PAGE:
Yes, it’s true dear reader, that this reviewer does love cookbooks. How often have I urged you to scurry off and purchase a particular title? You might be shocked to hear that I am asking you not to buy a single copy of this book. I can hear the gasp from the author and the thud as the publisher’s body hits the ground. No, I am suggesting that you buy two copies. This is such a stunner that you’ll want a volume for the kitchen (likely to become smudged with sauce and flavourful jus) and one for the coffee table to muse over. It would be worth buying a coffee table just for that very exercise.
The author, Pascal Aussignac, is the celebrated head chef of Club Gascon in London. He has been harvesting accolades and awards since its inception in 1998. Club Gascon Group founder and Director Vincent Labeyrie enticed him away from his successful career in France, to cross the Channel. With missionary zeal they have expanded the enterprise to several venues with different emphases and now there is a Food Hall and Bistro. You can visit the Club Gascon site at http://www.clubgascon.com/cc_intro.php.
Pascal has trained under the best chefs in France. He determined at the age of nine to become a chef and he started work at thirteen. His first weeks were spent dropping bottles on floors and food on guests but that was evidently due to youthful nerves. He settled down to become well respected by his peers. He has imported his love of fresh seasonal produce as well as his famed originality to both his restaurant and this book.
Well, what’s so appealing? Is this the first French cookbook to cross my desk (kitchen work surface on trestles)? Well, hardly. It’s just that Cuisinier Gascon – Meals from a Gascon Chef is so charming in every detail. I love the typeface, the page design, and the outstanding photography. Jean Cazals is responsible for the pictures and will be in good measure responsible for the inevitable success of this gorgeous book.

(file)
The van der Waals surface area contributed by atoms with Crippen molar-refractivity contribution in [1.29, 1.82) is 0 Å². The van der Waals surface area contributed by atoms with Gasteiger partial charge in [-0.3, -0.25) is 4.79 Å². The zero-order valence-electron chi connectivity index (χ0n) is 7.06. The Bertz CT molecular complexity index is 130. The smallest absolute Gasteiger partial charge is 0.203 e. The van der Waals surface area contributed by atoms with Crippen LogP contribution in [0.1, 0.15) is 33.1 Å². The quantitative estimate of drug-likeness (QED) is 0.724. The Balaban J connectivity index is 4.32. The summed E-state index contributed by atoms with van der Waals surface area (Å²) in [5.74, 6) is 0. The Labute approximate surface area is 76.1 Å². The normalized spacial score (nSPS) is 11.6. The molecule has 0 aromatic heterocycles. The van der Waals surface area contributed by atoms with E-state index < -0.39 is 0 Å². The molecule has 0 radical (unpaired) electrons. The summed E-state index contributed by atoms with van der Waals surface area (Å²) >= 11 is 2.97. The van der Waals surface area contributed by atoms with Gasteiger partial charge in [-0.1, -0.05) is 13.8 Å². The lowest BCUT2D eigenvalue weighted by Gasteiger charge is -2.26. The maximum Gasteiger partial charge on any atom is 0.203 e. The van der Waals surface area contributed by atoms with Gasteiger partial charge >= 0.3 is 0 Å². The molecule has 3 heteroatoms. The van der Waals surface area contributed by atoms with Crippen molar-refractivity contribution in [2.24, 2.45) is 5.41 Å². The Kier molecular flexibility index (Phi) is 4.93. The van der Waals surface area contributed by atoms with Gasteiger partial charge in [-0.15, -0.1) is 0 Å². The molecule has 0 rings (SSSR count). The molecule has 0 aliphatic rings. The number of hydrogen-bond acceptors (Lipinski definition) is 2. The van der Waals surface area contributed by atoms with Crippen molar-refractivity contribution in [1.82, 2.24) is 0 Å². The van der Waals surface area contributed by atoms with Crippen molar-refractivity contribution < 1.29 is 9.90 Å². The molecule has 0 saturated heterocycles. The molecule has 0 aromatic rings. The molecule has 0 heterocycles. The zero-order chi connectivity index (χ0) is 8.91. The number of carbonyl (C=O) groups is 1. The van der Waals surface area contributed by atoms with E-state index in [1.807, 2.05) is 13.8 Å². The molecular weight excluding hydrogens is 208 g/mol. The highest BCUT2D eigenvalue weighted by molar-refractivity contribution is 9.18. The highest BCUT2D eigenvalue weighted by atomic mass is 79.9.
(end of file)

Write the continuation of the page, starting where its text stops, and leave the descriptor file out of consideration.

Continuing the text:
It’s a cookbook. The clue is in the name. It’s a book to cook from. The collection of recipes reflects the culinary heritage of the south-west of France. It’s a region I know quite well and it’s good to see so many traditional recipes that I have enjoyed whilst there. Pot au Feu is a classic but here it’s given a bit of a twist The author uses beef cheeks and marrow bones to create a rich dish that will provide you with two courses and a stock for another day. Serve the usual condiments of gherkins or cornichons, crushed salt and mustard to add more flavour notes. Don’t forget the baguette.
Cassoulet is a dish that stirs passions. There are any number of recipes for this hearty dish of meat and beans but Pascal has offered his mother’s favourite version. The recipe for Gasconade is included and it is a mouth-watering roast delight. The combination of a leg of lamb, anchovies and garlic might sound a little bizarre to the uninitiated but it’s a classic marriage and made in heaven. The anchovies melt and add an agreeable hint of salt rather than a taste of kippers.
There are many must-try’s here, well, probably all of them. Nougat is a speciality at Club Gascon and you’ll find the recipe in this book. Not many ingredients and not expensive to make. Gateau Basque is a custard-filled pie and would be ideal for either afternoon tea or to finish a Sunday lunch. A dash of dark rum and a soupçon of Pernod add a very French air. Delicious.
Cuisinier Gascon – Meals from a Gascon Chef is striking in both style and substance. It’s a veritable treasure house of classic and almost-classic recipes. A page-turner for any lover of fine food and a book to be coveted by serious French food enthusiasts. I adored the book and I am sure I’ll enjoy the restaurant.
Cookbook review: Cuisinier Gascon – Meals from a Gascon chef
Author: Pascal Aussignac
Published by: Absolute Press
Cookbook review by Chrissie Walker © 2018